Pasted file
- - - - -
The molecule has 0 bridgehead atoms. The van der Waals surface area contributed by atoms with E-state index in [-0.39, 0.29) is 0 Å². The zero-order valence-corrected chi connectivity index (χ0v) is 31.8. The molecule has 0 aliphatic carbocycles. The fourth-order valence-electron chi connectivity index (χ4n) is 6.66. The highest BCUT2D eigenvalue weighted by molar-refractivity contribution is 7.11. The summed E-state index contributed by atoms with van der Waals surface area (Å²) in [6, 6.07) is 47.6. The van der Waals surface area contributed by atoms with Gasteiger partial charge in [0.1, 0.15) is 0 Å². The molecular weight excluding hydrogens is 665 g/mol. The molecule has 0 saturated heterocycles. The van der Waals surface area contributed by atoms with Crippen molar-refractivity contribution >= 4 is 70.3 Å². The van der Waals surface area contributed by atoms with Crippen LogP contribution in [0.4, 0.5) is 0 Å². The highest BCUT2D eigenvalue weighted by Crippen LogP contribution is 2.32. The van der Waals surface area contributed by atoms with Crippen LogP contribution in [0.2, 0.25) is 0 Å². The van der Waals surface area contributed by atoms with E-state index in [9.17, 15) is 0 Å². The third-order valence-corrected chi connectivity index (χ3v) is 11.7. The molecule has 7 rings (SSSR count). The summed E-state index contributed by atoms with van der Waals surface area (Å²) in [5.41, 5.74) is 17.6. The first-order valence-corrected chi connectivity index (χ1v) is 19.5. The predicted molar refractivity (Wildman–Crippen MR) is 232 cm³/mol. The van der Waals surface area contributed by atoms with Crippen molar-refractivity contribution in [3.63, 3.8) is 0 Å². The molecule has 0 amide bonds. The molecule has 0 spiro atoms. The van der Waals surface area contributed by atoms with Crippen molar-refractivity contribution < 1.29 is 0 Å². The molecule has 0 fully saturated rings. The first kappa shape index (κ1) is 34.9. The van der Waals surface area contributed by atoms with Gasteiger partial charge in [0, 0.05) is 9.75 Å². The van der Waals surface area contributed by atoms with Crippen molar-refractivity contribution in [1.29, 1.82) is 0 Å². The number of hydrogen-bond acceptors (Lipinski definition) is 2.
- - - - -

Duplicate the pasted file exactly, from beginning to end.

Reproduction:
The molecule has 0 bridgehead atoms. The van der Waals surface area contributed by atoms with E-state index in [-0.39, 0.29) is 0 Å². The zero-order valence-corrected chi connectivity index (χ0v) is 31.8. The molecule has 0 aliphatic carbocycles. The fourth-order valence-electron chi connectivity index (χ4n) is 6.66. The highest BCUT2D eigenvalue weighted by molar-refractivity contribution is 7.11. The summed E-state index contributed by atoms with van der Waals surface area (Å²) in [6, 6.07) is 47.6. The van der Waals surface area contributed by atoms with Gasteiger partial charge in [0.1, 0.15) is 0 Å². The molecular weight excluding hydrogens is 665 g/mol. The molecule has 0 saturated heterocycles. The van der Waals surface area contributed by atoms with Crippen molar-refractivity contribution >= 4 is 70.3 Å². The van der Waals surface area contributed by atoms with Crippen LogP contribution in [0.4, 0.5) is 0 Å². The highest BCUT2D eigenvalue weighted by Crippen LogP contribution is 2.32. The van der Waals surface area contributed by atoms with Crippen LogP contribution in [0.2, 0.25) is 0 Å². The van der Waals surface area contributed by atoms with E-state index in [9.17, 15) is 0 Å². The third-order valence-corrected chi connectivity index (χ3v) is 11.7. The molecule has 7 rings (SSSR count). The summed E-state index contributed by atoms with van der Waals surface area (Å²) in [5.41, 5.74) is 17.6. The first-order valence-corrected chi connectivity index (χ1v) is 19.5. The predicted molar refractivity (Wildman–Crippen MR) is 232 cm³/mol. The van der Waals surface area contributed by atoms with Crippen molar-refractivity contribution in [3.63, 3.8) is 0 Å². The molecule has 0 amide bonds. The molecule has 0 spiro atoms. The van der Waals surface area contributed by atoms with Crippen molar-refractivity contribution < 1.29 is 0 Å². The molecule has 0 fully saturated rings. The first kappa shape index (κ1) is 34.9. The van der Waals surface area contributed by atoms with Gasteiger partial charge in [0, 0.05) is 9.75 Å². The van der Waals surface area contributed by atoms with Crippen molar-refractivity contribution in [1.29, 1.82) is 0 Å². The number of hydrogen-bond acceptors (Lipinski definition) is 2.